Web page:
This briefing looks at the key features of clean hydrogen and its potential and provide an overview of the related European and French policy and regulatory frameworks. Read more about time for new energy in Europe and France.
Latin American countries have an opportunity to leverage their significant renewable energy resources by scaling up green hydrogen production. Green hydrogen could support existing local electricity and transportation demands, and it could be commercialized and exported. Given the range of potential benefits of green hydrogen and Latin America's history of innovative approaches to energy markets, Latin America could be a pioneer in the field. In this briefing, we highlight current market conditions, next steps to support industry development, and pilot projects from across the region. Read more about accelerating the energy transition in Latin America.
After several EU Member States have announced their national hydrogen strategies, the European Commission has shared its vision of how a union-wide hydrogen economy can contribute to the reduction of greenhouse gas emissions and to the recovery of Europe's economy. This briefing provides an insight into the European Commission's newly published roadmap for building a hydrogen economy for a climate-neutral Europe. Read more about the European Commission's Hydrogen Strategy for a Climate-Neutral Europe.
The German Federal Government has adopted its National Hydrogen Strategy. Germany, which will hold the Presidency of the Council of the European Union in the second half of 2020, intends to take a leading role in the development of hydrogen technologies. The strategy provides a number of ambitious measures and goals – 38 in total – underscoring that hydrogen, and in particular green hydrogen, is key for the future of a clean, secure and affordable energy supply. Read more about National Hydrogen Strategy – Germany Aims to Take the Lead.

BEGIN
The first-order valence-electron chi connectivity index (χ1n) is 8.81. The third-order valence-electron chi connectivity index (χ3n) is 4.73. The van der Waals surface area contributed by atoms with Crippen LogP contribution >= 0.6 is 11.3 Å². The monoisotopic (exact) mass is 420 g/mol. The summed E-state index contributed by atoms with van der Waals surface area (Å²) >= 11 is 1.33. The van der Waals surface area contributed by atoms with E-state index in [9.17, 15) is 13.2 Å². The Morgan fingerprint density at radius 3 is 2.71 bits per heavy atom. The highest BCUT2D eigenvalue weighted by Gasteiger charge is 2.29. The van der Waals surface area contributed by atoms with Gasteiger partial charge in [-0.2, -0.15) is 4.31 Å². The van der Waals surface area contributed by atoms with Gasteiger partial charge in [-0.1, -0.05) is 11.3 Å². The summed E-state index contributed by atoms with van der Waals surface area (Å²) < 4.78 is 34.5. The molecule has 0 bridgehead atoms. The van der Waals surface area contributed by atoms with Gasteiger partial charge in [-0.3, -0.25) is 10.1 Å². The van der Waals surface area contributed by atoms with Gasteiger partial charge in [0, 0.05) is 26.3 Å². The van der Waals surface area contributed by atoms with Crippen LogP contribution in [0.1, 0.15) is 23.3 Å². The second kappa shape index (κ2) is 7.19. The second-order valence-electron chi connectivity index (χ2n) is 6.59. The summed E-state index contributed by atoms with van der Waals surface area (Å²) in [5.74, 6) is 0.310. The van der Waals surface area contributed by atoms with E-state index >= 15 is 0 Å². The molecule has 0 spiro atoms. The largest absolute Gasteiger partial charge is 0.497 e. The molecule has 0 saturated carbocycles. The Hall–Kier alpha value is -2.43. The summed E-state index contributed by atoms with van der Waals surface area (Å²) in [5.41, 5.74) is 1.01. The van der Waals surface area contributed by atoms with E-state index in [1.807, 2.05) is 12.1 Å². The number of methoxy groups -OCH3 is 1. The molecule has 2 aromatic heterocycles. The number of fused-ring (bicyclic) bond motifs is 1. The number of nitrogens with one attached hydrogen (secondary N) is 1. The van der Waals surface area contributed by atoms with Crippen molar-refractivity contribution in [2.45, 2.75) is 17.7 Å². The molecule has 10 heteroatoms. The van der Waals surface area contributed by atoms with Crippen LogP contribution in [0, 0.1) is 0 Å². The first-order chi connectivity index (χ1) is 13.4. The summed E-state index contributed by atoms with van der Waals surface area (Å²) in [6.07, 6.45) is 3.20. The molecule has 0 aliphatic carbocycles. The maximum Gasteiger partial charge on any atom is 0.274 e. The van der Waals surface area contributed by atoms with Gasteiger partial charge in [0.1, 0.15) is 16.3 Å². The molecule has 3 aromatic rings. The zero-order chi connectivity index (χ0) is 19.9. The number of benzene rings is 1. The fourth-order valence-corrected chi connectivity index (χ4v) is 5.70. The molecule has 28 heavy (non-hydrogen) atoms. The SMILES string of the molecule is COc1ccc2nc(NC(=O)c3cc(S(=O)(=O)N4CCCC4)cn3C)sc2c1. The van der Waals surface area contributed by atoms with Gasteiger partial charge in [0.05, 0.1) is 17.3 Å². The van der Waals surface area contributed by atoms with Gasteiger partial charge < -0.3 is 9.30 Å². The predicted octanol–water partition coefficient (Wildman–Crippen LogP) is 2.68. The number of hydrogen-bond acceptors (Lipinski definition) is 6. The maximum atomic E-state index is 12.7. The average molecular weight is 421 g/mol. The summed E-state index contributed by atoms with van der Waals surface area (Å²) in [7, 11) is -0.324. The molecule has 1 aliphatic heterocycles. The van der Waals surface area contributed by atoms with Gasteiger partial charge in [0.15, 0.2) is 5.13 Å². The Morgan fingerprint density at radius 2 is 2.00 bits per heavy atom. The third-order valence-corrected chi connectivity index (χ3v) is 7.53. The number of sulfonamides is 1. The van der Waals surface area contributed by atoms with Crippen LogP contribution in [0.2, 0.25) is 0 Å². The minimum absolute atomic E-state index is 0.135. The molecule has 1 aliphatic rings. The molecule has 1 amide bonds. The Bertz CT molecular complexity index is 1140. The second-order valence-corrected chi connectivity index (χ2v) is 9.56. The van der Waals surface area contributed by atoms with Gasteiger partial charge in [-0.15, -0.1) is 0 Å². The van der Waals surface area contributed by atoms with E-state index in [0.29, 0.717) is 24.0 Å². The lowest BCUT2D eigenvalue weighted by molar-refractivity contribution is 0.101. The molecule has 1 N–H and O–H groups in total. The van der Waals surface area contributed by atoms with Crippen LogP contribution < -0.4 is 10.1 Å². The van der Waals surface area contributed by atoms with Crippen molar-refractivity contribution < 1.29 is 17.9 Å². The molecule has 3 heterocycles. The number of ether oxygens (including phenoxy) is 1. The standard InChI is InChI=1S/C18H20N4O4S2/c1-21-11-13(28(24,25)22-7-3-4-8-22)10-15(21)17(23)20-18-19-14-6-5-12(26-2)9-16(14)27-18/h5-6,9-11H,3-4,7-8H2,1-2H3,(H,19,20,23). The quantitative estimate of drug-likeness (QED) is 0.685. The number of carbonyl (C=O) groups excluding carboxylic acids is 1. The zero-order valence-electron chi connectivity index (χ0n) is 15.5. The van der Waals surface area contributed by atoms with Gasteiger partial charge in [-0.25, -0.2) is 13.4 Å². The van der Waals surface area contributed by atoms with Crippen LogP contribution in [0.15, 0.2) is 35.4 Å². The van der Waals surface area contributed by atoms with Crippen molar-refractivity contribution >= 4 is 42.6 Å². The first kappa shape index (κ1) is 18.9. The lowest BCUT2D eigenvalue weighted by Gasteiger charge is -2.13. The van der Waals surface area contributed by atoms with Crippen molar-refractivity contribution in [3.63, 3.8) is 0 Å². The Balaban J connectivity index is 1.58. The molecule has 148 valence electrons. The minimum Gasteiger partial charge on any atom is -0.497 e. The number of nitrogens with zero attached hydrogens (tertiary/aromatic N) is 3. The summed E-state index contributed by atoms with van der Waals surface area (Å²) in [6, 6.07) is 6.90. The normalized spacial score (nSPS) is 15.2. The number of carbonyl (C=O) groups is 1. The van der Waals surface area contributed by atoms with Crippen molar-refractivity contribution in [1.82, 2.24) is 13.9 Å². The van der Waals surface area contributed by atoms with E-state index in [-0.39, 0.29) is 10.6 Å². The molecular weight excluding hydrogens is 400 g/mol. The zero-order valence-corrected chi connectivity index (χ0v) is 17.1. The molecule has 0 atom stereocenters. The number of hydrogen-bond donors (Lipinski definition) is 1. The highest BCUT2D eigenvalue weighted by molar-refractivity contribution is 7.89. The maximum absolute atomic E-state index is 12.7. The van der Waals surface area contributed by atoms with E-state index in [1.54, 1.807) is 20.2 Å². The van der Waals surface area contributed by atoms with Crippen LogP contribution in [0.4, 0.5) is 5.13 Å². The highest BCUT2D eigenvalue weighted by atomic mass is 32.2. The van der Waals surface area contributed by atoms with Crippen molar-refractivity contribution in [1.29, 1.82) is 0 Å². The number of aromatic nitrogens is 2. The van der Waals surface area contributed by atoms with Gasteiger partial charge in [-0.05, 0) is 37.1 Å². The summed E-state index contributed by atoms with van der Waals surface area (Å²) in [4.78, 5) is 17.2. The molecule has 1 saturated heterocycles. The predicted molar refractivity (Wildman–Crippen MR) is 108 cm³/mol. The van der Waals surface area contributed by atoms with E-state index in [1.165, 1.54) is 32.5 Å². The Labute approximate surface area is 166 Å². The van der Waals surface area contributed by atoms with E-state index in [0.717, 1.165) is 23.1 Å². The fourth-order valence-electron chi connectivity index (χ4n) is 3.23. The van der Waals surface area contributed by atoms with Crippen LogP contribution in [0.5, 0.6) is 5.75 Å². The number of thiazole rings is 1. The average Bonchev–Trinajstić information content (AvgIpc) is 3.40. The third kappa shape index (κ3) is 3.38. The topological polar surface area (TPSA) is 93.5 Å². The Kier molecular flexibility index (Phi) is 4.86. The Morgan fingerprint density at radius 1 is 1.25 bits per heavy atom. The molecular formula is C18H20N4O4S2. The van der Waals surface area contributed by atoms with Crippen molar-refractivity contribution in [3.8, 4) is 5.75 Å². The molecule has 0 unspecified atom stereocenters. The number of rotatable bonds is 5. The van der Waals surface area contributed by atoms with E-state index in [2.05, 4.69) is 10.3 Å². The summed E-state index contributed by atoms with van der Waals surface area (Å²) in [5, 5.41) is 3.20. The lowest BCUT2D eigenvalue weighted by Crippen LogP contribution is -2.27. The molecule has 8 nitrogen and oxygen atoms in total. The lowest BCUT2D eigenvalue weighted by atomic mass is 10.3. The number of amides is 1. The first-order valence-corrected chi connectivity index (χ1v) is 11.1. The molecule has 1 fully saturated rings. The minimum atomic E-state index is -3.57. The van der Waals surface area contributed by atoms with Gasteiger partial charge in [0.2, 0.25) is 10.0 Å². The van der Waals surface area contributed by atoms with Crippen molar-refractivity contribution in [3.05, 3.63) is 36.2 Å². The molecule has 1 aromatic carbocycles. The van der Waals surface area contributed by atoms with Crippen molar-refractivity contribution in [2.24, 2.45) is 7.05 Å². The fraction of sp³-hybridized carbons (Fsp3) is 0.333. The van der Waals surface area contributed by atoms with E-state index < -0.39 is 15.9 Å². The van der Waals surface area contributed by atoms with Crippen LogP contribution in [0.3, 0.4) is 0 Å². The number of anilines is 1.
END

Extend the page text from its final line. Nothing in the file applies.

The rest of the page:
This briefing looks at the main benefits of clean hydrogen as well as the remaining barriers to its successful roll-out within the industries where it can be used most effectively. We benchmark the current European and Belgian legal and regulatory framework against the potential of clean hydrogen, finding that there is a need for greater harmonisation and policy coherence (e.g. in terms of a common classification and taxonomy) to create a genuine level playing field with established technologies and energy sources. Despite these barriers, the recent surge in pilot projects is a reason to be optimistic about the future prospects of clean hydrogen. Read more about the potential of clean hydrogen: European and Belgian opportunities.
The Council of Australian Governments Energy Council agreed to a National Hydrogen Strategy on 22 November 2019, which outlines an export-oriented approach to clean hydrogen in Australia. This briefing highlights the key aspects of the National Hydrogen Strategy and identifies a number of actions that will be required to facilitate a clean hydrogen industry in Australia – including responsive regulation and community confidence. Read more about clean hydrogen in Australia – a new export opportunity.